US war against the press
The War Against Al Jazeera and Sami al-Hajj
Pakistani authorities detained Al Jazeera journalist Sami al-Hajj on December 15, 2001 when he and a colleague attempted to leave Afghanistan as a result of the deteriorating security situation following Operation Enduring Freedom. The Pakistani police held him for a month before turning him over to U.S. forces as a suspected “enemy combatant.”
He was eventually sent to Guantanamo Bay, where he arrived on June 14, 2002. He then spent the next six years there, until he was cleared of all charges in 2008.
Al-Hajj was classified as an “enemy combatant” whose “access to senior terrorist leaders demonstrates his probable connections to the al-Qaida network and other militant jihadist organizations." He was presented as "a member of al-Qaida who is an expert in logistics with direct ties to al-Qaida leadership.”
However, new evidence has come to light that now shows the U.S. government hoped to use al-Hajj as an intelligence source, perhaps even an informant, to spy on Al Jazeera’s operations, or to track down Taliban and al Qaeda leaders.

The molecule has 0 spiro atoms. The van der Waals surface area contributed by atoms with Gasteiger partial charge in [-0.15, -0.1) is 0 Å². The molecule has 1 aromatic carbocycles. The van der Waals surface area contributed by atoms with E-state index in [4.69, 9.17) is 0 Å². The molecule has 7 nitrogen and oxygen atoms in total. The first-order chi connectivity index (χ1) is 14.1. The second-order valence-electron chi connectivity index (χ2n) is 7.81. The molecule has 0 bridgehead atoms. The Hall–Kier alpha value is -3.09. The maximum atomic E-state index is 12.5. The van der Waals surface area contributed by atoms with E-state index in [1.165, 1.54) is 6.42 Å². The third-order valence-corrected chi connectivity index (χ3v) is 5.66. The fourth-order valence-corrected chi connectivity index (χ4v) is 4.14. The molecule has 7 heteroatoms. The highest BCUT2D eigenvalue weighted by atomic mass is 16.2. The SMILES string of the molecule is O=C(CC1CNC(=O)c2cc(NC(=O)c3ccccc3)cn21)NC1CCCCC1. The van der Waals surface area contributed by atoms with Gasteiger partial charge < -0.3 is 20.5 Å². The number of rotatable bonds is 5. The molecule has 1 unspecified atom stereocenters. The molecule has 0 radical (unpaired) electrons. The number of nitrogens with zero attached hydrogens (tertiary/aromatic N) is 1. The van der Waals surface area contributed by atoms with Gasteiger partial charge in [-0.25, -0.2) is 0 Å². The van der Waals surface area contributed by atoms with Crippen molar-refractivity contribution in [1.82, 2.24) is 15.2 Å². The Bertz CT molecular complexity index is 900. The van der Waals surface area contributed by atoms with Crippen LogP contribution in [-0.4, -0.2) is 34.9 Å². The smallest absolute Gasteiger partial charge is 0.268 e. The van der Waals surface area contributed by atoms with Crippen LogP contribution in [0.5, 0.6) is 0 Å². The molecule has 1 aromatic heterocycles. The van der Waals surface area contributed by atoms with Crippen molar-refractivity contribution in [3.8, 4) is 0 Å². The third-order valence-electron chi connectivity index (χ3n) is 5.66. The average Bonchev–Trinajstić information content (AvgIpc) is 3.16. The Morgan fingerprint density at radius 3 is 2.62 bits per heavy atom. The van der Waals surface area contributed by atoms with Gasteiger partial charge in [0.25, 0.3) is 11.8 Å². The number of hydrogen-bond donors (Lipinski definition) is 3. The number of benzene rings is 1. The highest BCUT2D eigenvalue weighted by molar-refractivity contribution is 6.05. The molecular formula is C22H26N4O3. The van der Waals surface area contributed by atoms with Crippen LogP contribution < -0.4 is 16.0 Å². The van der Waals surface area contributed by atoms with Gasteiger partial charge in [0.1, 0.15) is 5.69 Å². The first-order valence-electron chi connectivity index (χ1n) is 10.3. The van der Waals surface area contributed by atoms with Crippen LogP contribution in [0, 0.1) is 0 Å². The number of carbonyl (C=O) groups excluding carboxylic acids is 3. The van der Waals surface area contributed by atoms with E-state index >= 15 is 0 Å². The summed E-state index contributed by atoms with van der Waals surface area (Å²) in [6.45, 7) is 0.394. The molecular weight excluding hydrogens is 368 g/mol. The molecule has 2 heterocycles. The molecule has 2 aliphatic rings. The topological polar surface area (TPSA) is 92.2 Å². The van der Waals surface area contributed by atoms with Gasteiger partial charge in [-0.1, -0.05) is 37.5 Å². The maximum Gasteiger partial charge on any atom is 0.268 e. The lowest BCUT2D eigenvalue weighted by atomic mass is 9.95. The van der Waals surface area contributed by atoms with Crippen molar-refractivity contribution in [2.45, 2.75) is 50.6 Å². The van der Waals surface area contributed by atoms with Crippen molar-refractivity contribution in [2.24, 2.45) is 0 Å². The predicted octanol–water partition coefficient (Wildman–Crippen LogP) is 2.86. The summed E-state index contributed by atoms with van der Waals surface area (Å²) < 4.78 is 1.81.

Al-Hajj was viewed as a valued asset in the U.S. government’s efforts to keep tabs on the news outlet and, according to some, send a message to the agency over its allegedly anti-American coverage of the “War on Terror.”
Al-Hajj’s “prisoner profile,” signed off on by then-Guantanamo commander Rear Admiral Mark H. Buzby, rated al-Hajj’s “intelligence value” as “high” because during his employment with al-Jazeera, "he made numerous contacts with high-level extremists to include leaders of al-Qaida and the Taliban” and “he can probably provide information about al-Jazeera Media’s possible support to al-Qaida, the Taliban, and other Islamic militant groups.”
Until this year, no documentation surfaced regarding his arrest and imprisonment, other than a string of official U.S. statements that labeled him a security risk. But in April 2011 WikiLeaks released “The Guantanamo Files” to several news outlets. The 779 internal memos in the collection are profiles of detainees produced for Department of Defense and Joint Task Force Guantanamo officials. They chronicle multiple instances of mismanagement, abuse, and other questionable actions taken toward the detainees.